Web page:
Attenuated baroreflex in a Parkinson's disease animal model coincides with impaired activation of non-C1 neurons.Auton Neurosci. 2020 Feb 15; 225:102655.AN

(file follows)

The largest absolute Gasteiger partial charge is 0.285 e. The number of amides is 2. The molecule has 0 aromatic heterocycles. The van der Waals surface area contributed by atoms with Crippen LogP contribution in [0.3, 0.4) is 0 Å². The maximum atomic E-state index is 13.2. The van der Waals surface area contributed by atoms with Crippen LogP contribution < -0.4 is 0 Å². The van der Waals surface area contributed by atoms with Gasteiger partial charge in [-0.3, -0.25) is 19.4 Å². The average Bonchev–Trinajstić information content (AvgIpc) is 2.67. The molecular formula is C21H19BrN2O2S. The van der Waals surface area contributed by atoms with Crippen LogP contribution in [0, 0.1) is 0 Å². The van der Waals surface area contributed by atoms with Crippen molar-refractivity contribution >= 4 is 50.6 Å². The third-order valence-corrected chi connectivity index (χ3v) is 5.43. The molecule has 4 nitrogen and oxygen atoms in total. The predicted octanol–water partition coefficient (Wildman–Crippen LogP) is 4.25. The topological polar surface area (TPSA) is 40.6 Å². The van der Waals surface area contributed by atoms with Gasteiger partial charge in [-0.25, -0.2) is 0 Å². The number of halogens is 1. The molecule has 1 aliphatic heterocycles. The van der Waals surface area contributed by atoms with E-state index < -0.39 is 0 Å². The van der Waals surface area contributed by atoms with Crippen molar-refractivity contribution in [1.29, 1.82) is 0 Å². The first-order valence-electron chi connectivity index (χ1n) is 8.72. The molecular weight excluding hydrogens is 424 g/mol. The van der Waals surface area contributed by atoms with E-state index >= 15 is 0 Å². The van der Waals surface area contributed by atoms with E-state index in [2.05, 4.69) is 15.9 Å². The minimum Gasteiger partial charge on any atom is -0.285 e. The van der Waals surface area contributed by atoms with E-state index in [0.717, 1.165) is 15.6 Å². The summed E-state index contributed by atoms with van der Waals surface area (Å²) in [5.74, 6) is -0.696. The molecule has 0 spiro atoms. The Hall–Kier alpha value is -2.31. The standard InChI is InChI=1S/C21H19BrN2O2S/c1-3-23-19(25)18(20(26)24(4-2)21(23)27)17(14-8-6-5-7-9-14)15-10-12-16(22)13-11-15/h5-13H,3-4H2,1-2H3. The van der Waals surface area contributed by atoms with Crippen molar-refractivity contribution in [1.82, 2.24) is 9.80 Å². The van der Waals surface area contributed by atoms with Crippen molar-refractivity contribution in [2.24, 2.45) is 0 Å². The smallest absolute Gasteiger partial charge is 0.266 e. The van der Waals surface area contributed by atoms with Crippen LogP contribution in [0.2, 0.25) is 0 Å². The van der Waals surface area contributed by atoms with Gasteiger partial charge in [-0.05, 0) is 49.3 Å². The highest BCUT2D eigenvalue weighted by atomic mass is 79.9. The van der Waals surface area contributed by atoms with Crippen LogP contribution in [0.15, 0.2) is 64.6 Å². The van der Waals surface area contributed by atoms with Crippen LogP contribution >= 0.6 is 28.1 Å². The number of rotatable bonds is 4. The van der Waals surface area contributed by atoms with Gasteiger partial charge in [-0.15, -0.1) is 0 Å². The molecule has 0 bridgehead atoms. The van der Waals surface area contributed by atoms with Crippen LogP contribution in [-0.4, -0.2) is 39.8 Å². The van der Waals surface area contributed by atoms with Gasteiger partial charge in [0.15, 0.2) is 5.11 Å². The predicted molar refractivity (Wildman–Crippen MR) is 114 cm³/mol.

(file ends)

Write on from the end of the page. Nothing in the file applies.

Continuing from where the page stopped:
Orthostatic hypotension is one of the most common symptoms observed in Parkinson's disease (PD), a neurodegenerative disease caused by death of dopaminergic neurons in the substantia nigra pars compacta (SNc), and it is associated with denervation of the heart and impairment of the baroreflex. Here, we aimed to investigate if the impaired baroreflex was associated with lower activation of cardiovascular brainstem areas in a 6-hydroxydopamine (6-OHDA) animal model of PD. The PD model was generated with male Wistar rats by injection of 6-OHDA or vehicle into the striatum. After 20 or 60 days, the femoral vein and artery were cannulated to assess cardiovascular parameters during injection of sodium nitroprusside (SNP) or phenylephrine (Phe). Brainstem slices were submitted to immunohistochemistry and immunofluorescence. After 6-OHDA injection, 75% of the dopaminergic neurons in the SNc were absent, confirming establishment of the PD model. Intravenous (iv) injection of SNP generated reduced hypotension and tachycardia response, and the noncatecholaminergic (nonC1) neurons of the rostral ventrolateral medulla (RVLM) were less activated. Additionally, iv injection of Phe increased blood pressure and bradycardia to the same extent and activated equivalent numbers of neurons in the nucleus of the solitary tract and the caudal ventrolateral medulla as well as cholinergic neurons of the dorsal motor nucleus of the vagus and the nucleus ambiguus between control and PD animals. In summary, these data showed that in the PD model, impairment of cardiovascular autonomic control was observed only during deactivation of the baroreflex, which could be related to reduced activation of non-C1 neurons within the RVLM.